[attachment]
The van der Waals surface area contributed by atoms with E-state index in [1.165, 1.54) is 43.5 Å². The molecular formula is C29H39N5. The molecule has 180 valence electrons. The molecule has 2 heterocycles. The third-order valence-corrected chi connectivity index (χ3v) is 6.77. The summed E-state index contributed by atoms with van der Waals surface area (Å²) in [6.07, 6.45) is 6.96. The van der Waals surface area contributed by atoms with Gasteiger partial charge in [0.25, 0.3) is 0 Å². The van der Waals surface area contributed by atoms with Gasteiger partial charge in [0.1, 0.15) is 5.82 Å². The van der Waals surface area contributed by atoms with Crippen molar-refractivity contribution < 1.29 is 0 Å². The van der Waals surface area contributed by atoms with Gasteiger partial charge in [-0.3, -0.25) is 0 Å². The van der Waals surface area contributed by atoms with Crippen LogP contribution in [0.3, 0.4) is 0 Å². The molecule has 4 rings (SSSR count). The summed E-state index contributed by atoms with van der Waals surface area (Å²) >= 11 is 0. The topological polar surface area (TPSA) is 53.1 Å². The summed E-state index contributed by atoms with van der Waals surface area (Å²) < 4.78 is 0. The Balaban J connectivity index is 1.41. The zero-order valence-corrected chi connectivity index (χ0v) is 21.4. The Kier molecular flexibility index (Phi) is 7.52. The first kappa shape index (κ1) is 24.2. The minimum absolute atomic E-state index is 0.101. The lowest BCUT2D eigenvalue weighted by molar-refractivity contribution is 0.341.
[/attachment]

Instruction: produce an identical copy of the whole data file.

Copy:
The van der Waals surface area contributed by atoms with E-state index in [1.165, 1.54) is 43.5 Å². The molecular formula is C29H39N5. The molecule has 180 valence electrons. The molecule has 2 heterocycles. The third-order valence-corrected chi connectivity index (χ3v) is 6.77. The summed E-state index contributed by atoms with van der Waals surface area (Å²) in [6.07, 6.45) is 6.96. The van der Waals surface area contributed by atoms with Gasteiger partial charge in [0.25, 0.3) is 0 Å². The van der Waals surface area contributed by atoms with Gasteiger partial charge in [0.1, 0.15) is 5.82 Å². The van der Waals surface area contributed by atoms with Crippen molar-refractivity contribution < 1.29 is 0 Å². The van der Waals surface area contributed by atoms with Gasteiger partial charge in [-0.3, -0.25) is 0 Å². The van der Waals surface area contributed by atoms with Crippen LogP contribution in [0.3, 0.4) is 0 Å². The molecule has 4 rings (SSSR count). The summed E-state index contributed by atoms with van der Waals surface area (Å²) >= 11 is 0. The topological polar surface area (TPSA) is 53.1 Å². The summed E-state index contributed by atoms with van der Waals surface area (Å²) < 4.78 is 0. The Balaban J connectivity index is 1.41. The zero-order valence-corrected chi connectivity index (χ0v) is 21.4. The Kier molecular flexibility index (Phi) is 7.52. The first kappa shape index (κ1) is 24.2. The minimum absolute atomic E-state index is 0.101. The lowest BCUT2D eigenvalue weighted by molar-refractivity contribution is 0.341.